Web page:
Hello virtual crew members and fellow adventurers!
Self Made Man at the Henry Lay Sculpture Garden outside Louisiana, Missouri. Seems to be a good metaphor for doing the Loop. Just chip away at it one day at a time, and about a year later you might just cross your wake.
Our last Mark Twain quote will be dedicated to Mary and Dan, who the crew has met in the last few weeks. They are truly writing their story from their heart, allowing their imagination to carry them thru this journey we call life. They do not look at their current situation as limiting their life, but dream of what is possible and act to make it happen. They are truly a remarkable and inspiring couple. Wish all the virtual crew members could meet them in person.
Well it has been both a fun and challenging week as the crew made way from 2 Rivers Marina to Paducah. This is hands down the most difficult section of the Loop, and it lived up to its reputation. The crew made the following stops along the way:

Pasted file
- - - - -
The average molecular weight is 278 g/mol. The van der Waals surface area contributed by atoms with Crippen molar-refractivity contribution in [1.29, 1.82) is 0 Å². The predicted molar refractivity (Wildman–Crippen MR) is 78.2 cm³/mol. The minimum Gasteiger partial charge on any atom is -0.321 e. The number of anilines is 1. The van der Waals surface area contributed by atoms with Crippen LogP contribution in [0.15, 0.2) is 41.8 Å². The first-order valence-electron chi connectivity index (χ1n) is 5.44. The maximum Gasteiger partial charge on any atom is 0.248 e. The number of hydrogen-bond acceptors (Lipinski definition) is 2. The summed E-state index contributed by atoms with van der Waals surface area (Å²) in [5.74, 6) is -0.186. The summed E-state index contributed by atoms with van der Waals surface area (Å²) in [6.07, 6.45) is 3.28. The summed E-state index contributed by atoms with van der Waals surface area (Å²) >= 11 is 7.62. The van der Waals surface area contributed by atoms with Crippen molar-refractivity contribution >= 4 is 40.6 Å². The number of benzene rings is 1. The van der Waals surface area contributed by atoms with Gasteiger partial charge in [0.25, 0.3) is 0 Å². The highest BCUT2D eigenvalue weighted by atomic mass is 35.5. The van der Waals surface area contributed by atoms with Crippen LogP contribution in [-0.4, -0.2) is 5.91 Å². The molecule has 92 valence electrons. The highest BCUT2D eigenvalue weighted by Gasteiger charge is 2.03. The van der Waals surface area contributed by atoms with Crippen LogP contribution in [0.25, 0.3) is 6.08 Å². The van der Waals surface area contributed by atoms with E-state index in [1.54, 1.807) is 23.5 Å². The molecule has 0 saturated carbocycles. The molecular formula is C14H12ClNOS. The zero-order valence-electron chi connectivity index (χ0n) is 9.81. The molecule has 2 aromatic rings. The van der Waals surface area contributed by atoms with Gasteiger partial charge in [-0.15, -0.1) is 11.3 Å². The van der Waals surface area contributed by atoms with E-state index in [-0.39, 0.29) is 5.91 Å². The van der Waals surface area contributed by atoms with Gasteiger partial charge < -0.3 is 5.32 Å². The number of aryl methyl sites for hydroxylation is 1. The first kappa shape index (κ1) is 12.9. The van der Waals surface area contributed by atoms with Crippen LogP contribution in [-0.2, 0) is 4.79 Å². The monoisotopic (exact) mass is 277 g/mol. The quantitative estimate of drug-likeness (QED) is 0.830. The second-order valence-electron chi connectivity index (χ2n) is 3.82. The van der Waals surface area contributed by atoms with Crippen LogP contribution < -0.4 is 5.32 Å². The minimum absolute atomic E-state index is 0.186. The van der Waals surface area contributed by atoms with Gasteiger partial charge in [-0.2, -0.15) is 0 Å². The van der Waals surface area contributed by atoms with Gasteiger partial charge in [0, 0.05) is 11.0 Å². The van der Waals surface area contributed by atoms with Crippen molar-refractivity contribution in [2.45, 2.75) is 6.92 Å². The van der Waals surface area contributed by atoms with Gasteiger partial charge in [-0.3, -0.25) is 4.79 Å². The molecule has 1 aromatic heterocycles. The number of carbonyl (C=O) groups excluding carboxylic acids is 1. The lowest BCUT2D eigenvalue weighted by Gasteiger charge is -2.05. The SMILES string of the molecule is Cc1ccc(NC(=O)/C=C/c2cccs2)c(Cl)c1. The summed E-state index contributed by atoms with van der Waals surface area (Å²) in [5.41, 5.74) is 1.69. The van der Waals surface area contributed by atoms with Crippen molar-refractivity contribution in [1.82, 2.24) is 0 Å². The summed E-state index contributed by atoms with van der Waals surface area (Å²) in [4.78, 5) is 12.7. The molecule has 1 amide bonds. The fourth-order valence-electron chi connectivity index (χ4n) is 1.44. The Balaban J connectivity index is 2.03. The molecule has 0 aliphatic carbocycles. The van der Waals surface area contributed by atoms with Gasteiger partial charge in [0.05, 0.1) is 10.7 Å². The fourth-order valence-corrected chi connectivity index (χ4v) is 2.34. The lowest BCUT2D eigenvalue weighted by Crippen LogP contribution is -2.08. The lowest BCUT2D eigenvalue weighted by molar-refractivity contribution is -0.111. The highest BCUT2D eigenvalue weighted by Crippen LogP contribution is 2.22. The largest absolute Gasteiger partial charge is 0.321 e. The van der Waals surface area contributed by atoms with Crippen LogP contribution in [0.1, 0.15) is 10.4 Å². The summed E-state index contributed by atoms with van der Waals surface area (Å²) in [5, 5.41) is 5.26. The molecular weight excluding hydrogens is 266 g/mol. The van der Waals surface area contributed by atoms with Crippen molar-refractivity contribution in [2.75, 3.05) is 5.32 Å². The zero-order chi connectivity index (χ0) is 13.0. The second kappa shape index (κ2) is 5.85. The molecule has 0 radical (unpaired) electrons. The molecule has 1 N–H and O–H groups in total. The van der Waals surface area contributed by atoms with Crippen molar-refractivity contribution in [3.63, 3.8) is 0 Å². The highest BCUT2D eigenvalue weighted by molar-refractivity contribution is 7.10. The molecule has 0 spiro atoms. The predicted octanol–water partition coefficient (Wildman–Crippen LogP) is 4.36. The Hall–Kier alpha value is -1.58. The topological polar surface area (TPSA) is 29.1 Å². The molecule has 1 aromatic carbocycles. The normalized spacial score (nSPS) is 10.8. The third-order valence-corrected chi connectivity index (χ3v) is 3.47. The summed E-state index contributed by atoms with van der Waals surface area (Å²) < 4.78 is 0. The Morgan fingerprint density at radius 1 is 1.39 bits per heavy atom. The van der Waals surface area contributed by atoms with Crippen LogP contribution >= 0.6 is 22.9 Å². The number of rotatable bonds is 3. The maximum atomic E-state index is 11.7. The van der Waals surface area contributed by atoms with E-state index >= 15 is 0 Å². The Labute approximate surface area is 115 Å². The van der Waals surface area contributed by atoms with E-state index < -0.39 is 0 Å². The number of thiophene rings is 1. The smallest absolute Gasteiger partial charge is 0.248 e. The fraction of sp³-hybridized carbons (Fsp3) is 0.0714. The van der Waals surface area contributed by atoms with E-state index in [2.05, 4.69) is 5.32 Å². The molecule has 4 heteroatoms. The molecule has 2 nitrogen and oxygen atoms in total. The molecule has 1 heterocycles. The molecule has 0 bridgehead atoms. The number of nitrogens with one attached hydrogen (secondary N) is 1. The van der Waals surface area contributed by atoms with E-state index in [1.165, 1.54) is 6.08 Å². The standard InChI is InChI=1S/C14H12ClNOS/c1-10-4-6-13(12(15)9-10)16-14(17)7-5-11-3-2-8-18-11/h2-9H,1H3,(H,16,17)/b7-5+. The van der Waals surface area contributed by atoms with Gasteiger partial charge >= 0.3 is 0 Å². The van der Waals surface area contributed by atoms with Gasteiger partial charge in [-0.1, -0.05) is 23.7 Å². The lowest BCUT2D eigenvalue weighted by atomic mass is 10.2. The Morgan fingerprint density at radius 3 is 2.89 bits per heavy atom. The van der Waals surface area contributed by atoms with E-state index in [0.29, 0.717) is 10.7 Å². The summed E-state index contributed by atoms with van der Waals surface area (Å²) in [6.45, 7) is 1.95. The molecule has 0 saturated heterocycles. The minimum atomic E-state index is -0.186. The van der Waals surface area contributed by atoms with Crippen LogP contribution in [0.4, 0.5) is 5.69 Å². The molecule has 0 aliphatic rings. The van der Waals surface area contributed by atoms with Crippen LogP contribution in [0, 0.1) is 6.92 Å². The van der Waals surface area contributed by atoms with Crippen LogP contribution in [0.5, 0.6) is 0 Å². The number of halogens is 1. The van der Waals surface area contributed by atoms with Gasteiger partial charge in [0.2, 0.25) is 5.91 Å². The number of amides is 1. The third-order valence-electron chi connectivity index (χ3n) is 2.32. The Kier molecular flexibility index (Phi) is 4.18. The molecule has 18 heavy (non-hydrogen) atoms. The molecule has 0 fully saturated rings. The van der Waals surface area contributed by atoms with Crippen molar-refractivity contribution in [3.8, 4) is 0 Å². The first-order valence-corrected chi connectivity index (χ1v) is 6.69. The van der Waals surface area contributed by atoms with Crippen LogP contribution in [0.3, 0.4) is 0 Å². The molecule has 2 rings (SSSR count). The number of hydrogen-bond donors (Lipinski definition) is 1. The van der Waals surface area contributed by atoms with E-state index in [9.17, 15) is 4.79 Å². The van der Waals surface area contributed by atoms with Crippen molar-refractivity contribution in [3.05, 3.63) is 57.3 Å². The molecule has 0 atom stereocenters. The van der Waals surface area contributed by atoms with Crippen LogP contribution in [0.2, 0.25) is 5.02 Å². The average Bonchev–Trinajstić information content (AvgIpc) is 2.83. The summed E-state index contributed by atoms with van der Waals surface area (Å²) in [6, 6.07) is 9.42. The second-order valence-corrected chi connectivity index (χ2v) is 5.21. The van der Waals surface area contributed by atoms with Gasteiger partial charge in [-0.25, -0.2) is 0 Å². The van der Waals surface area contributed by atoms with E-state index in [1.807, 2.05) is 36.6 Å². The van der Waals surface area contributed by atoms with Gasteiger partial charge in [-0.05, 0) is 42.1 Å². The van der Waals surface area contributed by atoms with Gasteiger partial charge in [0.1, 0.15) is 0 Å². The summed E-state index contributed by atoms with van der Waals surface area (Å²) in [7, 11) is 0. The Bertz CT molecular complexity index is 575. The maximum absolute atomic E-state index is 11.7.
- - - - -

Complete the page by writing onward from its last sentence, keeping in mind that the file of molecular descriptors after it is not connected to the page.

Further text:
Click here to read the day-to-day travel log. This includes weather report, sea conditions, captain’s log, a summary of the day’s experience, and a few pics of the route.
The voyage of discovery did answer the following questions this week:
This week’s video shows Still Waters II watch in amazement as Capt’n Dan lands Gammel Dansk at the Hoppie’s dock, one of the more challenging places to dock on the whole Loop. Enjoy!
To see past videos, click on the link to the Still Waters II Vimeo site. The library contains videos of Still Waters II cruising America’s Great Loop.
One of the fun things about the Loop is finding the hidden gems that are hidden in plain site all across small town America. Today, the crew ‘discovered’ a hidden gem in Louisiana, Missouri, The Saint Louis University Lay Center for Education and the Arts. The crew came to learn of this jewel thanks to some ‘local knowledge’ provided by the area Harbor Host, Clay. Thanks for the suggestion to go visit this treasure!